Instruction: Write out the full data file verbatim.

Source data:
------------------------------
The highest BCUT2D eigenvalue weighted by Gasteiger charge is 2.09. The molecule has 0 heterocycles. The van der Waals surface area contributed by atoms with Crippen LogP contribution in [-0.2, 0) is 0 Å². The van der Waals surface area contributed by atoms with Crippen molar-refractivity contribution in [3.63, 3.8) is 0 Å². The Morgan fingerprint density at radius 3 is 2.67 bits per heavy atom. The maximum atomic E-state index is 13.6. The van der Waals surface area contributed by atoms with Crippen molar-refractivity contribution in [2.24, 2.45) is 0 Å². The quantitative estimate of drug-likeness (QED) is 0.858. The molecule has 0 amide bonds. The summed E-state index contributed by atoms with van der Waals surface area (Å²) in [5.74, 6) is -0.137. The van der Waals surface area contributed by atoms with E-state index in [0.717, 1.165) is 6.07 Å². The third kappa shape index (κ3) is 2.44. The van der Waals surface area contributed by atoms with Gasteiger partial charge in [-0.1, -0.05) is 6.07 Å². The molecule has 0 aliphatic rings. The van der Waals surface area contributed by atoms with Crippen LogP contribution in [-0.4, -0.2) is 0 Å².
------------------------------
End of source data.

The highest BCUT2D eigenvalue weighted by Gasteiger charge is 2.09. The molecule has 0 heterocycles. The van der Waals surface area contributed by atoms with Crippen LogP contribution in [-0.2, 0) is 0 Å². The van der Waals surface area contributed by atoms with Crippen molar-refractivity contribution in [3.63, 3.8) is 0 Å². The Morgan fingerprint density at radius 3 is 2.67 bits per heavy atom. The maximum atomic E-state index is 13.6. The van der Waals surface area contributed by atoms with Crippen molar-refractivity contribution in [2.24, 2.45) is 0 Å². The quantitative estimate of drug-likeness (QED) is 0.858. The molecule has 0 amide bonds. The summed E-state index contributed by atoms with van der Waals surface area (Å²) in [5.74, 6) is -0.137. The van der Waals surface area contributed by atoms with E-state index in [0.717, 1.165) is 6.07 Å². The third kappa shape index (κ3) is 2.44. The van der Waals surface area contributed by atoms with Gasteiger partial charge in [-0.1, -0.05) is 6.07 Å². The molecule has 0 aliphatic rings. The van der Waals surface area contributed by atoms with Crippen LogP contribution in [-0.4, -0.2) is 0 Å².